• In practice tanα sur can not be much larger than 1. For the parameters of a FOV of 8 ° described above, therefore, the required substrate thickness here is on the order of 7 mm, which represents an improvement compared to the previous limit value. Nevertheless, the substrate thickness increases rapidly with the increase in the requested FOV. For example, the substrate-limiting thickness for required FOVs of 15 ° and 30 ° is 18 mm and 25 mm, respectively.
  • To alleviate these limitations, the present invention utilizes an array of selectively reflecting surfaces fabricated in an optical fiber element (LOE). In 2 Figure 12 is a cross-sectional view of an LOE according to the present invention. The first reflective surface 16 is from a collimated ad 18 illuminated, which comes from a (not shown) light source behind the device. The reflective surface 16 reflects the incident light from the source, leaving the light in the planar substrate 20 is caught by total internal reflection. After several reflections from the surfaces of the substrate, the trapped waves reach an array of selectively reflecting surfaces 22 that the light out of the substrate into the eye of an observer 24 couple. Assuming that the middle wave of the source from the substrate 20 in a direction normal to the substrate surface 26 and the off-axis angle of the coupled wave in the substrate 20 α in is, the angle α sur2 between the reflecting surfaces and the normal to the substrate plane :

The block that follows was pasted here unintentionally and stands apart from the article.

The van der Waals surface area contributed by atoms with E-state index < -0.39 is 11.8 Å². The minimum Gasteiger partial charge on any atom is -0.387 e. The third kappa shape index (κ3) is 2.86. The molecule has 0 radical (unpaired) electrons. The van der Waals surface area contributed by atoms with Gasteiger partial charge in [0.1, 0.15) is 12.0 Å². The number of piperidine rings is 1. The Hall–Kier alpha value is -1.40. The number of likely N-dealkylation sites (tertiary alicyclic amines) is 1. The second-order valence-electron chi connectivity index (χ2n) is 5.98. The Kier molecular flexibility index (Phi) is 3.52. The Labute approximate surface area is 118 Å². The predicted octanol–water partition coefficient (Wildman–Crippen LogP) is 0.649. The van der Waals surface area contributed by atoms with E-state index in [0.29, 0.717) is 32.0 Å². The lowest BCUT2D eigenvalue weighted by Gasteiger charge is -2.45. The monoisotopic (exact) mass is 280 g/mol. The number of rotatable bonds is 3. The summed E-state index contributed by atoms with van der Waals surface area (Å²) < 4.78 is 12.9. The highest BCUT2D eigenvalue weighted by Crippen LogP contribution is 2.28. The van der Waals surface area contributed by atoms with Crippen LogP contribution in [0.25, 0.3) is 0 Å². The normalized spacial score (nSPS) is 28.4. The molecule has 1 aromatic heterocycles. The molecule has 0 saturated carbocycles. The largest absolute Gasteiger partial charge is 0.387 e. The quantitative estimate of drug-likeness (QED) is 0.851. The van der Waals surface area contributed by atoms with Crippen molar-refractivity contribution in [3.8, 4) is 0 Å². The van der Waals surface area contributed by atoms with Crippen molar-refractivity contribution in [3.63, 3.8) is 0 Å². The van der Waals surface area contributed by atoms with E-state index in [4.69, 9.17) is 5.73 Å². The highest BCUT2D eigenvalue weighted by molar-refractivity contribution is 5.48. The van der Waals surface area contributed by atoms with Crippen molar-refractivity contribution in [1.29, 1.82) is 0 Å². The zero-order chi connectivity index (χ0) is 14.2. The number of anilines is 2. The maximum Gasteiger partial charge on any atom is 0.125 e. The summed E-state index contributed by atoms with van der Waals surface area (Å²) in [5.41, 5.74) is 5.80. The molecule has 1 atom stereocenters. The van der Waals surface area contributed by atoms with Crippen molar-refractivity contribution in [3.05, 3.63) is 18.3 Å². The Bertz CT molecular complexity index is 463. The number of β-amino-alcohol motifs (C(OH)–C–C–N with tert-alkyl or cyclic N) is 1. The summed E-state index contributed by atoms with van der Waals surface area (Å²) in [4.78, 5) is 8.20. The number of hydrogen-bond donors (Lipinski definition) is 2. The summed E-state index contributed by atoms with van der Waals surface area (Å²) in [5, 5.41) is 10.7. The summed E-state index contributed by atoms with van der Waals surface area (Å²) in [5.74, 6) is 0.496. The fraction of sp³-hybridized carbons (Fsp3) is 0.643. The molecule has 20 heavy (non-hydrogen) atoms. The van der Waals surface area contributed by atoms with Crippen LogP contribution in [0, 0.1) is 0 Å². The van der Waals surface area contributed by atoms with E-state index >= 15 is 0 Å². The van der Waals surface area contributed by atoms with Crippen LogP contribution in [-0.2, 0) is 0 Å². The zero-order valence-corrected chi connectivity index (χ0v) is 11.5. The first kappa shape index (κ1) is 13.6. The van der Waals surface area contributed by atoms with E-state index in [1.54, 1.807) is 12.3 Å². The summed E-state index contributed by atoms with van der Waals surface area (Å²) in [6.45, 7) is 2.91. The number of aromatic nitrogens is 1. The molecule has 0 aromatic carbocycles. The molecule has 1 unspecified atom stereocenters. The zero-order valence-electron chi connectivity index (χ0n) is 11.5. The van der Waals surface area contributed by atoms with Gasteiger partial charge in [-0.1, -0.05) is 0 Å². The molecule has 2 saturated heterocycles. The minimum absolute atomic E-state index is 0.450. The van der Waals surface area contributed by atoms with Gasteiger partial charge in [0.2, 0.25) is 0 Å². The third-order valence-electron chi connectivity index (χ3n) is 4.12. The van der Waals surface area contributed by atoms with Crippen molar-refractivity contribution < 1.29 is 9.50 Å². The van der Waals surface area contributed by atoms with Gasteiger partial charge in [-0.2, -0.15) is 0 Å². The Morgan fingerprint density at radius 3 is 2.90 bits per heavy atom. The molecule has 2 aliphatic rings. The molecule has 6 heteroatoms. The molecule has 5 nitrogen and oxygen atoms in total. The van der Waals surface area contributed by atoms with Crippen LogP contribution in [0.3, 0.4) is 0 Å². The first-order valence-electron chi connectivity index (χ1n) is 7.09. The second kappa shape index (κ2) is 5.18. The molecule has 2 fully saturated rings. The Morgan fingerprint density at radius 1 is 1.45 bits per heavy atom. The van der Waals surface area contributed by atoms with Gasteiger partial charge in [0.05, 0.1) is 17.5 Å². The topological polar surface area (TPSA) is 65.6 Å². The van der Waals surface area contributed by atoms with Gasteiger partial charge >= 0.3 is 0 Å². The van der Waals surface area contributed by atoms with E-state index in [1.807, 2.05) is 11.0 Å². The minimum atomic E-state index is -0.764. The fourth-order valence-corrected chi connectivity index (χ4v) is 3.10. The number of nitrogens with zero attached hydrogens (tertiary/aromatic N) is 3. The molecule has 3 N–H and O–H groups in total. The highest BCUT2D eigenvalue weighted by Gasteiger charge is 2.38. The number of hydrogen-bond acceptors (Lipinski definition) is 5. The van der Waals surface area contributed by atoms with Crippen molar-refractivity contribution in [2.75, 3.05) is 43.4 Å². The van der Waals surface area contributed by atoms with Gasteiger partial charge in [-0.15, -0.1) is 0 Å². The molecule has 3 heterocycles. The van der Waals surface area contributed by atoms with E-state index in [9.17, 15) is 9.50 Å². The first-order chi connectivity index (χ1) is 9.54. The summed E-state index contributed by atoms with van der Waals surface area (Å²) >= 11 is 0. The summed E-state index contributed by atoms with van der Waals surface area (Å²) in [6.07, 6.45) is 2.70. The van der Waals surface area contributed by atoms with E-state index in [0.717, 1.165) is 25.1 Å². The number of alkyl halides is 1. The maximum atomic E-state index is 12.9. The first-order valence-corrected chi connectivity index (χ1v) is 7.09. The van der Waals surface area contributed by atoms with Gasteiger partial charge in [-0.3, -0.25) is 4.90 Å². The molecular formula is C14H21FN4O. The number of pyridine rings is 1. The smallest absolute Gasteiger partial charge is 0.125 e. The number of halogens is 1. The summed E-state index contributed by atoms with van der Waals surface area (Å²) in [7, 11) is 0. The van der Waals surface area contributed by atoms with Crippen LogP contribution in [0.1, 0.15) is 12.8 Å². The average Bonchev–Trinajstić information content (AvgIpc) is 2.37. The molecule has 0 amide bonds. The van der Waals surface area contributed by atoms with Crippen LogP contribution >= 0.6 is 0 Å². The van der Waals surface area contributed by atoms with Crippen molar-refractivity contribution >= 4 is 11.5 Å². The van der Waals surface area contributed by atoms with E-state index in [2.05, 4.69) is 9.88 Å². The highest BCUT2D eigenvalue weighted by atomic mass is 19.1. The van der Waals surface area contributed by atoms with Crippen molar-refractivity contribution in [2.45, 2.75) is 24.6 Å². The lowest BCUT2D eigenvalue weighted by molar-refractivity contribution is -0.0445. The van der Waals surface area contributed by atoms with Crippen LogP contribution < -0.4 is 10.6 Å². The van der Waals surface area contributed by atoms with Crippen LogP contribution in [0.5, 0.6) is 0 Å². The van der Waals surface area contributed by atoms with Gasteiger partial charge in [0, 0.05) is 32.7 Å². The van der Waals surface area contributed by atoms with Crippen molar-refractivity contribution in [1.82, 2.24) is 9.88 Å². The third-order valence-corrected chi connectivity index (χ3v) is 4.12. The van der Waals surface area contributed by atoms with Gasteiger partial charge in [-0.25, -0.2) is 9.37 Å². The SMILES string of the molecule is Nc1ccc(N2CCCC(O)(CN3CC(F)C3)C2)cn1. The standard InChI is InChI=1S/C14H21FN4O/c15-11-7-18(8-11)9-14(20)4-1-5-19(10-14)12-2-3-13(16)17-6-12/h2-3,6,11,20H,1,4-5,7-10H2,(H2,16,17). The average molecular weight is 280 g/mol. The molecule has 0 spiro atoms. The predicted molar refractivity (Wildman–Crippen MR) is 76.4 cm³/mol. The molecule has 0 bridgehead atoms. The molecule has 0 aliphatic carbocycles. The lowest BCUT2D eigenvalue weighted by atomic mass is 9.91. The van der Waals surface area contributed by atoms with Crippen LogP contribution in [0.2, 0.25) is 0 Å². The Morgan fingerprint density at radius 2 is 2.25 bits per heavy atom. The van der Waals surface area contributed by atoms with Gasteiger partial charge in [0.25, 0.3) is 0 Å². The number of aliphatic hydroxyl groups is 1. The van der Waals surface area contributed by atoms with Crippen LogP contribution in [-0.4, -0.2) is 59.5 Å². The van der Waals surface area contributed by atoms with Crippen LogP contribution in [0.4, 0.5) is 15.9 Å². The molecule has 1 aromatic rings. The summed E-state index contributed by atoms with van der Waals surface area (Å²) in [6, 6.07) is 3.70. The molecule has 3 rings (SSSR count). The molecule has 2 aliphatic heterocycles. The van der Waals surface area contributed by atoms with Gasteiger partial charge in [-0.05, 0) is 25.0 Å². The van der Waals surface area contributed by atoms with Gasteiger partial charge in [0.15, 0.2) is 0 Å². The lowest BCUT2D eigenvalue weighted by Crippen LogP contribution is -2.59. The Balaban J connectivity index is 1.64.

Figure 00100002
  • As in 2 can be seen, the captured rays come from the reflective surfaces of two specific directions 28 . 30 , In this particular embodiment, the trapped rays at the reflective surface come from one of these directions 28 after an even number of reflections from the substrate surfaces 26 where the angle of incidence β ref between the trapped beam and the normal to the reflective surface is: